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John Huntington
pages 40-42


IT is the dictate of our nature, no less than of enlightened social policy, to honor those whose lives have contribute in any way to the good of the community and associates; to bedew with affectionate tears the silent urn of departed worth and virture [sic.];to unburden the fullness of the surcharged heart in eulogium upon deceased benefactors, and to rehearse their noble deeds for the benefit of those who come after us. It has been the commendable custom of all ages and all peoples. Hence the following brief tribute to one of nature's noblemen. In contemplating the many estimable qualities of the late John Huntington, integrity and industry appear as prominent characteristics--an integrity that no personal or other consideration could swerve, and an industry that knew no rest while anything remained undone. His temperament was calm and equable, and his manners were emphatically those of the gentleman--plain, simple, dignified, despising sham and pretense of all kinds. His devotion to every duty was intense, while his perception of truth and worth was almost intuitive. In his estimate of these he was always open to conviction. He was a man whom to know was to respect and admire, and his loss was keenly felt by a wide circle of friends and acquaintances.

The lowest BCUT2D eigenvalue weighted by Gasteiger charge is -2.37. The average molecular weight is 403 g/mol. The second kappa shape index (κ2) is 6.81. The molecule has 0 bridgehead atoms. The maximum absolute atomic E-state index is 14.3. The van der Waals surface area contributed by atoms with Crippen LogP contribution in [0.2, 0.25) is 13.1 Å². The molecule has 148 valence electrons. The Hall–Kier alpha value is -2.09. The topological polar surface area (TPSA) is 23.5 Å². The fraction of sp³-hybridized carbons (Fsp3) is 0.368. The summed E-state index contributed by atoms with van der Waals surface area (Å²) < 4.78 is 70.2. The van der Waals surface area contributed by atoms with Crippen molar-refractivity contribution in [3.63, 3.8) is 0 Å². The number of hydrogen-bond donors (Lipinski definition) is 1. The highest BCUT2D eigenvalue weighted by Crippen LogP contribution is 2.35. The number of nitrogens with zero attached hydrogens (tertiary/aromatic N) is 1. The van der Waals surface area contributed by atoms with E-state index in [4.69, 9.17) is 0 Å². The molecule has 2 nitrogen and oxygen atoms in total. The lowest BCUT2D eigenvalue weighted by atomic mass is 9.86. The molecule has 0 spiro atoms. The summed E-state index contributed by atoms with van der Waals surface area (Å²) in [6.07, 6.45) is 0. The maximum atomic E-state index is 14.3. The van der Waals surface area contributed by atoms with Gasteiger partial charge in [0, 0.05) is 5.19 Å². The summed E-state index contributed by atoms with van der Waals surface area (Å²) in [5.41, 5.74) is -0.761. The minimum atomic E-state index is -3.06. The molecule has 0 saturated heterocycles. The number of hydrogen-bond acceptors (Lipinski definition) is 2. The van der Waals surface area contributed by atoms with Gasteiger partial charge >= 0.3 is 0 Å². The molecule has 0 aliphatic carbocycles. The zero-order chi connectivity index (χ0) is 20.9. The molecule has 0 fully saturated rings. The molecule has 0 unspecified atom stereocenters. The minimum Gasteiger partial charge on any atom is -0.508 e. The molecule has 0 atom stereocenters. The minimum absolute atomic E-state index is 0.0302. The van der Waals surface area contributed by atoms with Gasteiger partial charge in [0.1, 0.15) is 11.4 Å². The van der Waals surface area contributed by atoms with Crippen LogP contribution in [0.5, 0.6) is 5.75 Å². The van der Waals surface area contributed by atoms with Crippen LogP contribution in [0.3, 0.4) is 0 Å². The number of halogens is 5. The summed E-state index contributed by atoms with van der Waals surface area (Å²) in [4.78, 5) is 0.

John Huntington, successful business man, philanthropist and public benefactor, eminent citizen and esteemed friend, was born in Preston, England, on March 8, 1832. His father, Hugh Huntington, was a man of more than ordinary standing in his community, having been one of the founders of historic Trinity School at Preston, while in other ways he earned th respect and esteem of the community. John Huntington was reared under the parental roof and secured a good, practical education in his home community. In 1852, when but twenty years of age, he emigrated to the United States, locating in Cincinnati, where he remained but a short time, then removing to Cleveland, Ohio, where he engaged in carpenter contracting and the roofing business. The young man applied himself with indomitable energy to the enterprise, his efforts being rewarded with a large measure of success, so that he was enabled to extend his interests into other lines of enterprise. In an early day he became interested in the oil industry, then practically in its infancy, and was associate with Clark, Payne & Company, one of the most prominent oil concerns of that day. His attention was attracted to the methods then in use in the refining of oil, and he made a number of very valuable improvements in the process, which he patented. He possessed marked mechanical and inventive genius and also invented and patented improvements in furnaces and in machinery for the manufacture of barrels. From the use of his and other inventions, Clark, Payne & Company derived such great advantages that they were enabled to outstrip all competitors,a nd eventually the united with other leading oil refineries in the formation of th Standard Oil Company. It may thus be truly said that Mr. Huntington, to a very definite degree, contributed to the phenomenal success of this great corporation, for it was his genius and practical application of his original ideas which, in a way, revolutionized former methods of refining and handling of the refinery products and enable the company with which he was identified to do that which it was impossible for others to do. In 1886 Mr. Huntington engaged in the lake shipping business, becoming part owner of a large fleet of his section of the country. He was also a large stockholder and vice-president of the Cleveland Stone Company, an important and successful concern. Thus in many ways, Mr. Huntington became a conspicuous figure in the commercial and industrial life of his city and was successful, not only in the accumulation of a fortune, but also, what was of far greater value, in the gaining of the universal esteem and respect of the community of which he was for more than four decades an honored citizen.